While the CBE’s current initiative to bail out indebted firms is a move in the right direction, one would expect that special attention would also be paid to establishing well-defined criteria to carefully screen those worthy of being financially rescued. This is very important, not only to minimise issues of moral hazard whereby ailing companies do not have the right incentives to efficiently operate according to business rules, but also to make sure that scarce public resources are efficiently used.

Given the scarcity of its resources, the state’s support for the industrial sector should be selective and based on a well-developed national industrial strategy. This strategy should aim at identifying the best allocation of a few targeted industries across Egypt, while taking into consideration comparative advantages in terms of the availability of natural resources from a geographical point of view.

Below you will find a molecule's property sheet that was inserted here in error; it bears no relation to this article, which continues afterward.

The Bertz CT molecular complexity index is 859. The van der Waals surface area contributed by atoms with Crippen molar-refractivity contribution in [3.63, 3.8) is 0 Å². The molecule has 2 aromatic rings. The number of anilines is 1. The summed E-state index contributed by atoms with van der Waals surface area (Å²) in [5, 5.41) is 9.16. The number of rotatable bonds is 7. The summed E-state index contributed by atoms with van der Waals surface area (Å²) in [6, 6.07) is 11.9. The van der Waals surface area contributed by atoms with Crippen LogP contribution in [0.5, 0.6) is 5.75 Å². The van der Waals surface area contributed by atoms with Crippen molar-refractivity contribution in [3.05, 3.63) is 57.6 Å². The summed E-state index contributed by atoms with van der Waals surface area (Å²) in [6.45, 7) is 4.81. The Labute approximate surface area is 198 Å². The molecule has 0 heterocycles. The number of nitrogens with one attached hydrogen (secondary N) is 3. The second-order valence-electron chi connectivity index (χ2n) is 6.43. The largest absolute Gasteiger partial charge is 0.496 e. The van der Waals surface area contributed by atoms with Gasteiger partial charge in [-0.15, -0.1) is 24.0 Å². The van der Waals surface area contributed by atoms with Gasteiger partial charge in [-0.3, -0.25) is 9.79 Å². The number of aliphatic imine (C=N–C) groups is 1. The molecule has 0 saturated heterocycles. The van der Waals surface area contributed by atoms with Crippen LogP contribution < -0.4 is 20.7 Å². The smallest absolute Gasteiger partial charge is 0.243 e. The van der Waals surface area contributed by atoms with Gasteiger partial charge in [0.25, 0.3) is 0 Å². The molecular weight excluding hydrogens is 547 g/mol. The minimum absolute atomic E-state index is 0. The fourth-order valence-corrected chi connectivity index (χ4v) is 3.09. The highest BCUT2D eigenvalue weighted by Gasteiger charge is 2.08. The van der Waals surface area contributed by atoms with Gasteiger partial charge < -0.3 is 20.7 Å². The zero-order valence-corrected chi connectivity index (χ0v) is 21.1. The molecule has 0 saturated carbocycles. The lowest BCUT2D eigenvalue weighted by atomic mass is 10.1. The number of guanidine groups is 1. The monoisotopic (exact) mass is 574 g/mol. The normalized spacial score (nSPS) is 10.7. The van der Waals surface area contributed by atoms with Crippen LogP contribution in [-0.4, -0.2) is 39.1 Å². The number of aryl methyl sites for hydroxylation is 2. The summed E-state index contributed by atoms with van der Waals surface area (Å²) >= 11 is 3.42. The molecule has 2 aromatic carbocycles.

This is in addition to the importance of establishing cluster-based approach with backward and forward linkages between existing and targeted new industries, on the one hand, and between large and smaller firms, on the other. The Ministry of Trade and Industry has already made a lot of efforts in that direction, and it should continue to work on such a dynamic strategy, updating it in order to cope swiftly with fast global market changes.

*The writer is a former adviser at the Ministry of Investment and is currently an independent consultant.

*A version of this article appears in print in the 19 December, 2019 edition of Al-Ahram Weekly.